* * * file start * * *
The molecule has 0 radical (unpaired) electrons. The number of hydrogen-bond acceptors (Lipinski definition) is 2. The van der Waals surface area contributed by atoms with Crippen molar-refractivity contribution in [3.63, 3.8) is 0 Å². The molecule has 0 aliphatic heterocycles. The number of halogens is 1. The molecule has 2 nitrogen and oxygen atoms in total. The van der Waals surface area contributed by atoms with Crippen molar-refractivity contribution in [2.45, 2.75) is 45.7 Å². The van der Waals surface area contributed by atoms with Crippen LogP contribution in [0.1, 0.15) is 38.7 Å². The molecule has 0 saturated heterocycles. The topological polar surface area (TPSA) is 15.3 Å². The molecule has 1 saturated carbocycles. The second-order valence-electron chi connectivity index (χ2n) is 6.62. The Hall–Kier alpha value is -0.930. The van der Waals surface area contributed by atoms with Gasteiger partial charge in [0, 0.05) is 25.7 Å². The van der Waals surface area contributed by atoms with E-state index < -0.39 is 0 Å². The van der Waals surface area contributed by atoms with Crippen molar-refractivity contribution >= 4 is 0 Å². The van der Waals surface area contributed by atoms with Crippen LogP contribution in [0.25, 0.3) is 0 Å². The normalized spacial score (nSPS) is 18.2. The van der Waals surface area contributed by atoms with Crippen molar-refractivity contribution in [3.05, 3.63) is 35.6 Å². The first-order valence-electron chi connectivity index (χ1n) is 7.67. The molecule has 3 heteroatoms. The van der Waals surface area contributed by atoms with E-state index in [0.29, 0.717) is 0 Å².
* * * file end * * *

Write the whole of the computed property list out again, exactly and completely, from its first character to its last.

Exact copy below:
The molecule has 0 radical (unpaired) electrons. The number of hydrogen-bond acceptors (Lipinski definition) is 2. The van der Waals surface area contributed by atoms with Crippen molar-refractivity contribution in [3.63, 3.8) is 0 Å². The molecule has 0 aliphatic heterocycles. The number of halogens is 1. The molecule has 2 nitrogen and oxygen atoms in total. The van der Waals surface area contributed by atoms with Crippen molar-refractivity contribution in [2.45, 2.75) is 45.7 Å². The van der Waals surface area contributed by atoms with Crippen LogP contribution in [0.1, 0.15) is 38.7 Å². The molecule has 0 saturated heterocycles. The topological polar surface area (TPSA) is 15.3 Å². The molecule has 1 saturated carbocycles. The second-order valence-electron chi connectivity index (χ2n) is 6.62. The Hall–Kier alpha value is -0.930. The van der Waals surface area contributed by atoms with Gasteiger partial charge in [0, 0.05) is 25.7 Å². The van der Waals surface area contributed by atoms with E-state index < -0.39 is 0 Å². The van der Waals surface area contributed by atoms with Crippen molar-refractivity contribution >= 4 is 0 Å². The van der Waals surface area contributed by atoms with Crippen LogP contribution in [0.25, 0.3) is 0 Å². The normalized spacial score (nSPS) is 18.2. The van der Waals surface area contributed by atoms with Crippen molar-refractivity contribution in [3.05, 3.63) is 35.6 Å². The first-order valence-electron chi connectivity index (χ1n) is 7.67. The molecule has 3 heteroatoms. The van der Waals surface area contributed by atoms with E-state index in [0.29, 0.717) is 0 Å².